NASA Cassini spacecraft performed its final, fateful dive into Saturn several weeks ago, destroying itself in the planet's atmosphere and ending an incredible mission that spanned nearly two full decades. Today, even though its mechanical body has been vaporized, the information it sent back during its time in orbit continues to surprise scientists. The most recent example of this is a newly-discovered quirk with Saturn's atmosphere which researchers are struggling to explain.
During Cassini's daring trips between Saturn and its iconic rings, the spacecraft's powerful mass spectrometer picked up a puzzling mix of chemicals that made NASA's scientists scratch their heads. The most likely explanation? Saturn's gorgeous rings are shedding.
Cassini's discovery wasn't just blind luck; NASA's earlier missions, dating back to the 1970s, provided data that suggested Saturn's upper atmosphere was littered with bits of ice, and scientists believed it was coming off of the planet's rings. In an effort to test that theory, Cassini checked it out for itself, finding not water but methane and potentially carbon monoxide. Other unidentified molecules were also detected, and scientists are still trying to isolate what exactly they could be.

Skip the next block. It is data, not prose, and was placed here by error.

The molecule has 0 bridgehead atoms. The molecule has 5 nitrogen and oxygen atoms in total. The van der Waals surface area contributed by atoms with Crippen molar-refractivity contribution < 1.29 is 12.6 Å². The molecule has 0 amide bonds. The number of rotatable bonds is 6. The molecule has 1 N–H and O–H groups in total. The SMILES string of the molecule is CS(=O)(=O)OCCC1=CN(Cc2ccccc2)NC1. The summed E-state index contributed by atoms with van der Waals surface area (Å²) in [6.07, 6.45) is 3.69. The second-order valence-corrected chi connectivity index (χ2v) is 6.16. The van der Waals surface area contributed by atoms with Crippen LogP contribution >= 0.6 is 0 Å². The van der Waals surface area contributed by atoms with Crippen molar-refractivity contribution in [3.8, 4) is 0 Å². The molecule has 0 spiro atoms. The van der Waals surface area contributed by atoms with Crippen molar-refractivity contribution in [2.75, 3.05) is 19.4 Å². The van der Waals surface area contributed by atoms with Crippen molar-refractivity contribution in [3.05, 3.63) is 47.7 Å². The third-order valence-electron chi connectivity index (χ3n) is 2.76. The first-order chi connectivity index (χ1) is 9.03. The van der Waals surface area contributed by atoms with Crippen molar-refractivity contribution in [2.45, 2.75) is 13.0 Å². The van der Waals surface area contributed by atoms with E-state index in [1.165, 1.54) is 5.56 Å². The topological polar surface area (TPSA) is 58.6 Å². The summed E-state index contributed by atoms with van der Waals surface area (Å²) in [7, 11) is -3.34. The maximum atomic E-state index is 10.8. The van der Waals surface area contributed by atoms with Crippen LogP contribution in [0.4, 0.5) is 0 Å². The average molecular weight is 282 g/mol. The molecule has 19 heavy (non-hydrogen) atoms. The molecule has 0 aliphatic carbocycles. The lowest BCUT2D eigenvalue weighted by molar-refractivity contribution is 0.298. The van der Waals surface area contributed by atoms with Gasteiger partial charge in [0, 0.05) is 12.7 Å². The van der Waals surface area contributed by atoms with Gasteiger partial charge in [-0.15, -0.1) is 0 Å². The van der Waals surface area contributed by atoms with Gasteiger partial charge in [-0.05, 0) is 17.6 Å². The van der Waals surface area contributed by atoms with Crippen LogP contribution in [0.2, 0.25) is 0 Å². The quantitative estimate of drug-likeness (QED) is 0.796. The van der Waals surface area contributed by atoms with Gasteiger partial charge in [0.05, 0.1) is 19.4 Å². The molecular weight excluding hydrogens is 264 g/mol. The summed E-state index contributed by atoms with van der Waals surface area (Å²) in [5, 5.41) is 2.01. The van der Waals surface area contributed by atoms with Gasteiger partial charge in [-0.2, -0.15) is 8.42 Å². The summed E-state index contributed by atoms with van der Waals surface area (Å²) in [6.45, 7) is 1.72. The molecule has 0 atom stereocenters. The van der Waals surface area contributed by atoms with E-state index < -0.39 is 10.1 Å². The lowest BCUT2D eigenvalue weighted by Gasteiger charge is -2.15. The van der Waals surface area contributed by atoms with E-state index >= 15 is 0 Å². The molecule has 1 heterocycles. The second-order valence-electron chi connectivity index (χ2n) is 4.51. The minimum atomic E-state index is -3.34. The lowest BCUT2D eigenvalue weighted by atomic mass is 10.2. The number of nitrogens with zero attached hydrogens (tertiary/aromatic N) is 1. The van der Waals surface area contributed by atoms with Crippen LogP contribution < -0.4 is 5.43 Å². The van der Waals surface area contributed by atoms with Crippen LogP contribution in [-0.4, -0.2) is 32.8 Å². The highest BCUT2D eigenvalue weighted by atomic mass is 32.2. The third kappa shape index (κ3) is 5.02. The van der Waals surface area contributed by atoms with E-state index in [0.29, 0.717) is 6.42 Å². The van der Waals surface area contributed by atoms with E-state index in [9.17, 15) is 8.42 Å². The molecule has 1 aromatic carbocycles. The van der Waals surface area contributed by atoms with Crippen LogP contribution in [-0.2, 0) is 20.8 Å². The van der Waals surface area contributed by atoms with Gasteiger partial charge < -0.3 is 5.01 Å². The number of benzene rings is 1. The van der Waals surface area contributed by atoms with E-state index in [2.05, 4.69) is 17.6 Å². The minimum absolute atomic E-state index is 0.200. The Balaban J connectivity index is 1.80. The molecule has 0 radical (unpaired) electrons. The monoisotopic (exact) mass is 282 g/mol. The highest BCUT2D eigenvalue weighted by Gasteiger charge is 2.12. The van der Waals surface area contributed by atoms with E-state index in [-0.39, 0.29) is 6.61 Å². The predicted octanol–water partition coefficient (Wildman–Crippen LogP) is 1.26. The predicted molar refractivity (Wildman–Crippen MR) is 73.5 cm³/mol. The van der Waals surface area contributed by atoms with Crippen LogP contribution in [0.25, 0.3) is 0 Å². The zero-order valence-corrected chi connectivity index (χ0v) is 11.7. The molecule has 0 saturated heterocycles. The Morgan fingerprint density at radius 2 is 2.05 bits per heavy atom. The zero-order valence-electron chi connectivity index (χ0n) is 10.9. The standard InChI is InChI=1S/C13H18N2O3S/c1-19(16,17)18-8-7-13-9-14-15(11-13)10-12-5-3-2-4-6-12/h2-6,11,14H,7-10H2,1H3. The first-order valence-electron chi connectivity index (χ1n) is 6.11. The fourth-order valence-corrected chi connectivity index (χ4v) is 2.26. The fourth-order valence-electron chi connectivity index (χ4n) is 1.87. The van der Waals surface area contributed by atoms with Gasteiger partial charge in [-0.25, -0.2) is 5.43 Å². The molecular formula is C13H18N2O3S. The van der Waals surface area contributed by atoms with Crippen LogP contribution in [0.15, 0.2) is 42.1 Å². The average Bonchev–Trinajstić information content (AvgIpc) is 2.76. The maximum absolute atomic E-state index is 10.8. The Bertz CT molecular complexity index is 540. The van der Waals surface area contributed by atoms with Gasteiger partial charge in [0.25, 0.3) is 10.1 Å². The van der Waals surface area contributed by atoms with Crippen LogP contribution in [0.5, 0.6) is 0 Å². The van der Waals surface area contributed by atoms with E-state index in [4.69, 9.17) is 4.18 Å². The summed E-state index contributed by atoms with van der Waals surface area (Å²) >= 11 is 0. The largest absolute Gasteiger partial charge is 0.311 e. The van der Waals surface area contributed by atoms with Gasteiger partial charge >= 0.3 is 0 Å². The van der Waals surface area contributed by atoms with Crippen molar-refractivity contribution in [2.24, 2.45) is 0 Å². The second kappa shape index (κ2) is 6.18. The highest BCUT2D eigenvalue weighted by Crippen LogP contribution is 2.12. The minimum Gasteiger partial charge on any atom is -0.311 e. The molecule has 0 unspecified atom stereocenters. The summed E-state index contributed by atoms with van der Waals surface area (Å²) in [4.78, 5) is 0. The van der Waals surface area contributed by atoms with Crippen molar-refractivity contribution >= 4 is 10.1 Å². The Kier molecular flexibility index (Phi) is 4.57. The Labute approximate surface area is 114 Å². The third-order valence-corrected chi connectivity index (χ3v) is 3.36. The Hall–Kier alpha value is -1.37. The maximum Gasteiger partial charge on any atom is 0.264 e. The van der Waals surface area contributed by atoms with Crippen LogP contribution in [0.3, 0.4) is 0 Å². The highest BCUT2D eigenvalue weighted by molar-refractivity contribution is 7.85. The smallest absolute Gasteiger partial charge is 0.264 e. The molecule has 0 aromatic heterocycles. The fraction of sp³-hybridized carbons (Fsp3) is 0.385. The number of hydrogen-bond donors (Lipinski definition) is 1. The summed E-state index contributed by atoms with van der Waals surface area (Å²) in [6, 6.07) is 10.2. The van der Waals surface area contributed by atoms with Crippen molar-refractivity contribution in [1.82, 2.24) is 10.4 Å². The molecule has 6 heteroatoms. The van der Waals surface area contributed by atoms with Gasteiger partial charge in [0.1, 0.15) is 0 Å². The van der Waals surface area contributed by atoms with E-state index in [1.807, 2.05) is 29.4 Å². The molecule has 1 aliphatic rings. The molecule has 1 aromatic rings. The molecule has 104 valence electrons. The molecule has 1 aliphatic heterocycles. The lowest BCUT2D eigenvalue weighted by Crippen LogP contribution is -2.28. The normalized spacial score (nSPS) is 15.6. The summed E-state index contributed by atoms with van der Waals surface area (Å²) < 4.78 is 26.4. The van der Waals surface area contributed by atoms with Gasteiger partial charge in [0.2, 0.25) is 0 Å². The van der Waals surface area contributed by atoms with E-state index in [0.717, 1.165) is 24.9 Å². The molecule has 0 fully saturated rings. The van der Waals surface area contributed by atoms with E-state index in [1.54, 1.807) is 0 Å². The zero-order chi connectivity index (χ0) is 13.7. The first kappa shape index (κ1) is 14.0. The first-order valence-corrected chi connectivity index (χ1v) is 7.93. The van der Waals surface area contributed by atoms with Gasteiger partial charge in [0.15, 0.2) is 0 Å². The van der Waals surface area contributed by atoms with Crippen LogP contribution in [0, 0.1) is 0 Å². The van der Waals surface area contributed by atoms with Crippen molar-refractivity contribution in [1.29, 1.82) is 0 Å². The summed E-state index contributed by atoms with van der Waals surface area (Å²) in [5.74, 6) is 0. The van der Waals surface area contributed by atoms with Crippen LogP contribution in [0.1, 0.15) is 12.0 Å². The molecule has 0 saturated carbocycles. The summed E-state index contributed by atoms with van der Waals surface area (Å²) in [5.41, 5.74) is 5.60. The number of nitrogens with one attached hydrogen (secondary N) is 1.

The concentrations of these chemicals are greater near the planet's equator, which points once again to the possibility that the material is raining down on Saturn from its own rings. That makes sense, but there are still some very puzzling questions that haven't been answered, including the process by which the particles depart from the rings and find their way to the planet's atmosphere.
"We have a lot of work to do to understand how they are getting in there," Planetary scientist Mark Perry of Johns Hopkins University Applied Physics Laboratory explains. "None of the models predict this."
It's a completely unexpected discovery, and one that will surely lead to further theories about how Saturn and its rings behave. Without Cassini there to provide further data, answers might he hard to come by. NASA doesn't currently have any concrete plans to return to Saturn, though there are reportedly a handful of proposed missions that could see yet another robotic probe head to the ringed planet.